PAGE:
Take it you're assembling a tool set? For time being a SAE set from Harbor Freight will handle your basic needs on the DeSoto. Later on you can start haunting swap meets and estate sales for quality vintage tools.

 

If you're lucky the fill plug will be either 3/8" or 1/2" square drive, and a ratchet will screw it out. If not, you'll need to get a set of what's called pipe plug wrenches.

 

Brake cleaner will clean off oil and grunge or if you can swing it, have the underside pressure washed or steamed. It will make finding source of the leaks easier.

  • Thanks 2
Link to comment
Share on other sites

5 minutes ago, rocketraider said:

Brake cleaner will clean off oil and grunge or if you can swing it, have the underside pressure washed or steamed. It will make finding source of the leaks easier.

I recommend against pressure washing or steaming because those processes are very likely to remove the cloth-only factory insulation on wiring.  If you do use either process, watch for wiring locations FIRST and avoid them as best you can.

  • Like 1
Link to comment
Share on other sites

Looks like most of the leak is coming from the rear seal. Does that car have an overdrive in it, as the rear of the transmission looks different? Seals are usually easy to change, but for now just keep an eye on the level. I would recommend using at least a 140wt. gear lube which might ease some of the leakage. I don't think that there is a seal in the front of the transmission,  if it's similar to the Dodge unit, but they can leak from the front. Are your u-joints exposed or are they covered with a leather boot?

Link to comment
Share on other sites

The trans pictured shows a pipe plug with a square recess that will take a 3/8 socket handle or extension. Some have a pipe plug with a square protrusion you can put a wrench on. Pro tip: On these, use a socket extension turned backwards then put an 8 point or 12 point socket on the other end of the extension and turn it with a socket handle or ratchet handle.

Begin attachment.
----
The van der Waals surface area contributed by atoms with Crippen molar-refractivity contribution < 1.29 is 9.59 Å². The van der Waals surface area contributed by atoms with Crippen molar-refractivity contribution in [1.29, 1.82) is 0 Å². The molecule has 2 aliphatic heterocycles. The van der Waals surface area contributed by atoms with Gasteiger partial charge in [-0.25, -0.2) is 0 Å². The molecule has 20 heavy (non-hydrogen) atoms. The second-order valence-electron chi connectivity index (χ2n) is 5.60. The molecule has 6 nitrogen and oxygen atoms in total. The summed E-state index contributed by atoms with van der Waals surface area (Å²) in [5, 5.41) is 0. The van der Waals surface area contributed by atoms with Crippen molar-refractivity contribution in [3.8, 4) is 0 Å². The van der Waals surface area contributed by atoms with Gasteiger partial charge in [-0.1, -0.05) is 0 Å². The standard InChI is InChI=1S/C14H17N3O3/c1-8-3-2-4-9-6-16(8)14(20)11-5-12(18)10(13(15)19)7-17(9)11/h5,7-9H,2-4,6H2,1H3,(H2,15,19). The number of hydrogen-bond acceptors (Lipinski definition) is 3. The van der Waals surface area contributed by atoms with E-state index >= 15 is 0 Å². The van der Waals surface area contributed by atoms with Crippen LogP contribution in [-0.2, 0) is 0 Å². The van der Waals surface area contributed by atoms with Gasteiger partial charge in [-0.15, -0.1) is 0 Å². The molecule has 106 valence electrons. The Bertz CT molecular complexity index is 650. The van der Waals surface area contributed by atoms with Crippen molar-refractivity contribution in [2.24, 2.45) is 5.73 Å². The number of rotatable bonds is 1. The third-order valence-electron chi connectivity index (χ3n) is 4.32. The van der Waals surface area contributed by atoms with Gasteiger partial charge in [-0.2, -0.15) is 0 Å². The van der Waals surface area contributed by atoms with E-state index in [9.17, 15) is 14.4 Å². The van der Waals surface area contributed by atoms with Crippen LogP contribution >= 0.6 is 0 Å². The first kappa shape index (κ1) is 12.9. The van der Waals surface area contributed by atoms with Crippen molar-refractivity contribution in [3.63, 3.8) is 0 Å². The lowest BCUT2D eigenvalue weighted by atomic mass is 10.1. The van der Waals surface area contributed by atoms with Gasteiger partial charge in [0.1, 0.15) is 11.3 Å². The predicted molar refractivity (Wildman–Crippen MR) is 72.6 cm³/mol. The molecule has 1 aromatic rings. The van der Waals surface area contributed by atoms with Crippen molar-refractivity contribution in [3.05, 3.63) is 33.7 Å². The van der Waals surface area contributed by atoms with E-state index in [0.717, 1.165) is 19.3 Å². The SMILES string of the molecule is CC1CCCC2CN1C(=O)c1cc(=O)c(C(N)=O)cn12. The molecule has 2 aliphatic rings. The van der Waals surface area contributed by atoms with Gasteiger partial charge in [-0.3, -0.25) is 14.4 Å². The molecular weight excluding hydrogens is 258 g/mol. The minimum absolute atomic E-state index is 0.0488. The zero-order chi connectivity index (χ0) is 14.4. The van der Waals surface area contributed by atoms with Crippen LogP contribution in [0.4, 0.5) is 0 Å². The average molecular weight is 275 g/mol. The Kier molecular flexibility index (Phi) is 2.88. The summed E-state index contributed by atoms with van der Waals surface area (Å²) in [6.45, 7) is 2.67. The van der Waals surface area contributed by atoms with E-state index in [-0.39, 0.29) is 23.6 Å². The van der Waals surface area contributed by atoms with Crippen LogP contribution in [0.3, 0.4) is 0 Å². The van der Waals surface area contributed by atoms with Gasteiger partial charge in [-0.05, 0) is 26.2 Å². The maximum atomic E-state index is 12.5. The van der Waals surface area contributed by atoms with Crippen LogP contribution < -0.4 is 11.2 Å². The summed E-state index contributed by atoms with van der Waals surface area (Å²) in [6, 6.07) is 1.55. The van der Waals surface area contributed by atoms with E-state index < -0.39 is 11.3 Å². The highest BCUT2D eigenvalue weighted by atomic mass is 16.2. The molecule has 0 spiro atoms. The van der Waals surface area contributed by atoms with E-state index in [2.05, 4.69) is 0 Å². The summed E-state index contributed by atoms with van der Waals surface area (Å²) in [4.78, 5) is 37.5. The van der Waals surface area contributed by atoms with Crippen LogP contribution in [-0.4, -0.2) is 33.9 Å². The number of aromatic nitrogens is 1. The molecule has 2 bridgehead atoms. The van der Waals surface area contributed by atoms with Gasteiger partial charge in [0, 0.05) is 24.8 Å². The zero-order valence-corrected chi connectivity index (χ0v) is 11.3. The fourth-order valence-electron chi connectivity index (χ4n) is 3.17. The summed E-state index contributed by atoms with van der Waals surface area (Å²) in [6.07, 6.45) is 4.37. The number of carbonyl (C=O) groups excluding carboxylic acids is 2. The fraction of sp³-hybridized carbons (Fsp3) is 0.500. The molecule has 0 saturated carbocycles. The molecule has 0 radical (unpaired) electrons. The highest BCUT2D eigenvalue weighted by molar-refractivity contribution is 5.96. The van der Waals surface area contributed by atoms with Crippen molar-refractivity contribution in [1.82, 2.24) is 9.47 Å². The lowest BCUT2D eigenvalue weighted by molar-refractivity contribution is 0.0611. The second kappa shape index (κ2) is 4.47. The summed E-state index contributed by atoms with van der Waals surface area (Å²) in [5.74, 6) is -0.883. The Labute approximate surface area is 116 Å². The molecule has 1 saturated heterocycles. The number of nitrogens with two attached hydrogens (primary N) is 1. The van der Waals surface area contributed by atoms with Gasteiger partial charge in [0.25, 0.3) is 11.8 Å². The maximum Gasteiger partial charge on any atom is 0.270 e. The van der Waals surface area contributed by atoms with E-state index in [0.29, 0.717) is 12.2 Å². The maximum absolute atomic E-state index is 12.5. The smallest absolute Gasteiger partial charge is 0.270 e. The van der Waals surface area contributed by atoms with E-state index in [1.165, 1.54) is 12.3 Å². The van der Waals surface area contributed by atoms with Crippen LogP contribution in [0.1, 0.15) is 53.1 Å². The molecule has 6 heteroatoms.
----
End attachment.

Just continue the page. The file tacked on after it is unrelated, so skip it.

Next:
• Thanks 1
Link to comment
Share on other sites

2 hours ago, jpage said:

Looks like most of the leak is coming from the rear seal. Does that car have an overdrive in it, as the rear of the transmission looks different? Seals are usually easy to change, but for now just keep an eye on the level. I would recommend using at least a 140wt. gear lube which might ease some of the leakage. I don't think that there is a seal in the front of the transmission,  if it's similar to the Dodge unit, but they can leak from the front. Are your u-joints exposed or are they covered with a leather boot?

Yes! The car does have an overdrive, which does add a bit of complexity to the transmission for sure. Comparing diagrams there’s a whole extra one and a half feet of transmission to account for with numerous extra seals, so it’ll certainly be an undertaking down the line. I believe the original manual recommended 90 weight for a overdrive transmission, but I have been told that well used engines and transmissions require different weights than the original specs might suggest. 
 

universal joint is exposed, right at the back of the transmission. 

Link to comment
Share on other sites

24 minutes ago, Rusty_OToole said:

The trans pictured shows a pipe plug with a square recess that will take a 3/8 socket handle or extension. Some have a pipe plug with a square protrusion you can put a wrench on. Pro tip: On these, use a socket extension turned backwards then put an 8 point or 12 point socket on the other end of the extension and turn it with a socket handle or ratchet handle.

Thanks for the tip! Borrowing up my stepfathers toolkit today, as he said he’s got something that’ll fit. I’ll keep this in mind as I’m fiddling with the plug, it is in a rather inconvenient spot. 

Link to comment
Share on other sites

I have a ‘38 Chrysler with overdrive. There are 3 plugs. The tranny and OD oil are shared between both compartments. There are 2 drain plugs down low, to drain oil.  The OD and tranny have lower sumps. So both plugs get removed to drain all the oil. 

There is only 1 fill plug. Square drive as shown above.  I fill it with oil until it starts to come out of the hole. Then both the tranny and OD are full. 
 

Mine leaks pretty good too. Not quite as bad as yours. I keep an eye on it. Get a large syringe and put a piece of small hose on the nipple. About a foot long. Suck GL-1 gear oil from your jug, into the syringe. Get under the car and squirt it into the tranny. Repeat until full.  My syringe is about 50ml capacity if I recall. My last top up took about 250 ml. I figure I lost about 100ml per month.  
 

I’ll drop my tranny and reseal it eventually. Put in a new clutch (synchro) gear as well. Maybe this winter. 

  • Like 1
Link to comment
Share on other sites

4 minutes ago, keithb7 said:

118B069B-23A5-4BB8-8245-86B2F5C2C86D.jpeg

182FA882-BD51-40CD-A0BD-79519B9B3B25.jpeg

Thank you very much! This is extremely helpful. My model has a overdrive as well, and I’ve actually yet to find a second drain port, but I was also in a poorly lit claustrophobic underside of the car. I’ll have to double check tomorrow. For the time being got the transmission filled with SAE 90 as the owners manual specifies for overdrive equipped transmissions. 

Link to comment
Share on other sites

On 8/20/2021 at 9:34 PM, Frank DuVal said:

One usually has to be creative in getting that plastic bottle to fold up and out of the way of everything else under there. But it still beats the cheap suction guns.